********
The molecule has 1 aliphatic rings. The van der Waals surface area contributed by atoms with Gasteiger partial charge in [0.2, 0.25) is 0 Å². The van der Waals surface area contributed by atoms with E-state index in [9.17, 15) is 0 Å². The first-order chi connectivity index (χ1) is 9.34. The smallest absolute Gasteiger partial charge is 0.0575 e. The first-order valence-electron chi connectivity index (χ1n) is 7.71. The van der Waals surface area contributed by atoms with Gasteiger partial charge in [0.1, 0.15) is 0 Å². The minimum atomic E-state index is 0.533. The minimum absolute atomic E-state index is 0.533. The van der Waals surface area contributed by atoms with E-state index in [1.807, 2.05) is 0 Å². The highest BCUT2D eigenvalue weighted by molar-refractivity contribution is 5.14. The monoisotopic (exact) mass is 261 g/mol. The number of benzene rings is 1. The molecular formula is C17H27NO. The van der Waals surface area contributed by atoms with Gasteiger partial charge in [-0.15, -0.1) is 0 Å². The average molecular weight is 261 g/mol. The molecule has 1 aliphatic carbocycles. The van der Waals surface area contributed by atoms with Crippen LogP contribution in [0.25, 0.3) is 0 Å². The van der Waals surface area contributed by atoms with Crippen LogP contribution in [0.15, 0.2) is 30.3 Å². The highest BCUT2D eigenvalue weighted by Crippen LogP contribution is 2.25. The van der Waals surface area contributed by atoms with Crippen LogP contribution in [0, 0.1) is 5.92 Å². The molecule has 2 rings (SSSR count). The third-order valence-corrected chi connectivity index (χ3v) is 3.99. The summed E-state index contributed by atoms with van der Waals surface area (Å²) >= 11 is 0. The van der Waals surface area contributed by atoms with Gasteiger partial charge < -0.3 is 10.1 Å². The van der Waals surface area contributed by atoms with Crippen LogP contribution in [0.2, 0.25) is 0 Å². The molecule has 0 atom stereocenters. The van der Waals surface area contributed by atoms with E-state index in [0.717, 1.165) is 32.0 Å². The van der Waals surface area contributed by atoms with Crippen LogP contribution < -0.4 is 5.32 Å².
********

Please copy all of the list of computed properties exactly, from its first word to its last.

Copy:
The molecule has 1 aliphatic rings. The van der Waals surface area contributed by atoms with Gasteiger partial charge in [0.2, 0.25) is 0 Å². The van der Waals surface area contributed by atoms with E-state index in [9.17, 15) is 0 Å². The first-order chi connectivity index (χ1) is 9.34. The smallest absolute Gasteiger partial charge is 0.0575 e. The first-order valence-electron chi connectivity index (χ1n) is 7.71. The van der Waals surface area contributed by atoms with Gasteiger partial charge in [0.1, 0.15) is 0 Å². The minimum atomic E-state index is 0.533. The minimum absolute atomic E-state index is 0.533. The van der Waals surface area contributed by atoms with E-state index in [1.807, 2.05) is 0 Å². The highest BCUT2D eigenvalue weighted by molar-refractivity contribution is 5.14. The monoisotopic (exact) mass is 261 g/mol. The number of benzene rings is 1. The molecular formula is C17H27NO. The van der Waals surface area contributed by atoms with Gasteiger partial charge in [-0.15, -0.1) is 0 Å². The average molecular weight is 261 g/mol. The molecule has 1 aliphatic carbocycles. The van der Waals surface area contributed by atoms with Crippen LogP contribution in [0.25, 0.3) is 0 Å². The van der Waals surface area contributed by atoms with Crippen LogP contribution in [0.15, 0.2) is 30.3 Å². The highest BCUT2D eigenvalue weighted by Crippen LogP contribution is 2.25. The van der Waals surface area contributed by atoms with Crippen LogP contribution in [0, 0.1) is 5.92 Å². The molecule has 2 rings (SSSR count). The third-order valence-corrected chi connectivity index (χ3v) is 3.99. The summed E-state index contributed by atoms with van der Waals surface area (Å²) >= 11 is 0. The van der Waals surface area contributed by atoms with Gasteiger partial charge < -0.3 is 10.1 Å². The van der Waals surface area contributed by atoms with Crippen LogP contribution in [0.2, 0.25) is 0 Å². The molecule has 0 atom stereocenters. The van der Waals surface area contributed by atoms with E-state index in [0.717, 1.165) is 32.0 Å². The van der Waals surface area contributed by atoms with Crippen LogP contribution < -0.4 is 5.32 Å².